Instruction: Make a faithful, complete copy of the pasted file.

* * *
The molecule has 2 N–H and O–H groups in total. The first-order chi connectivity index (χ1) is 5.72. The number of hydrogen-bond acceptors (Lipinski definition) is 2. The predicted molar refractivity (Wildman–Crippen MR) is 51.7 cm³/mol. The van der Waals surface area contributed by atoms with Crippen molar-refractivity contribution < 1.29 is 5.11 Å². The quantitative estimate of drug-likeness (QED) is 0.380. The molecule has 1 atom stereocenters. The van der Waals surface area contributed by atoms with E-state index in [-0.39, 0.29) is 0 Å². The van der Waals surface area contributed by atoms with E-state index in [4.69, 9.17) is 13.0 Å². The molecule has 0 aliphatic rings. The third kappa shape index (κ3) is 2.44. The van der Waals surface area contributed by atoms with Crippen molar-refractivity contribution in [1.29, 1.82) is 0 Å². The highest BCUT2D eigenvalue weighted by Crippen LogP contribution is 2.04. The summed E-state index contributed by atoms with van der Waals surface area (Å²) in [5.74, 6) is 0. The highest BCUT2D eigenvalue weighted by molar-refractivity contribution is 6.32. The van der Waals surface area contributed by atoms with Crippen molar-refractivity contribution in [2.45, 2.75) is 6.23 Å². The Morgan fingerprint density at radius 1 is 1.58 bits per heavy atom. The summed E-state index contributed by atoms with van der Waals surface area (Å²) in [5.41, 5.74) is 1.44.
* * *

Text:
The molecule has 2 N–H and O–H groups in total. The first-order chi connectivity index (χ1) is 5.72. The number of hydrogen-bond acceptors (Lipinski definition) is 2. The predicted molar refractivity (Wildman–Crippen MR) is 51.7 cm³/mol. The van der Waals surface area contributed by atoms with Crippen molar-refractivity contribution < 1.29 is 5.11 Å². The quantitative estimate of drug-likeness (QED) is 0.380. The molecule has 1 atom stereocenters. The van der Waals surface area contributed by atoms with E-state index in [-0.39, 0.29) is 0 Å². The van der Waals surface area contributed by atoms with E-state index in [4.69, 9.17) is 13.0 Å². The molecule has 0 aliphatic rings. The third kappa shape index (κ3) is 2.44. The van der Waals surface area contributed by atoms with Crippen molar-refractivity contribution in [1.29, 1.82) is 0 Å². The highest BCUT2D eigenvalue weighted by Crippen LogP contribution is 2.04. The summed E-state index contributed by atoms with van der Waals surface area (Å²) in [5.74, 6) is 0. The highest BCUT2D eigenvalue weighted by molar-refractivity contribution is 6.32. The van der Waals surface area contributed by atoms with Crippen molar-refractivity contribution in [2.45, 2.75) is 6.23 Å². The Morgan fingerprint density at radius 1 is 1.58 bits per heavy atom. The summed E-state index contributed by atoms with van der Waals surface area (Å²) in [5.41, 5.74) is 1.44.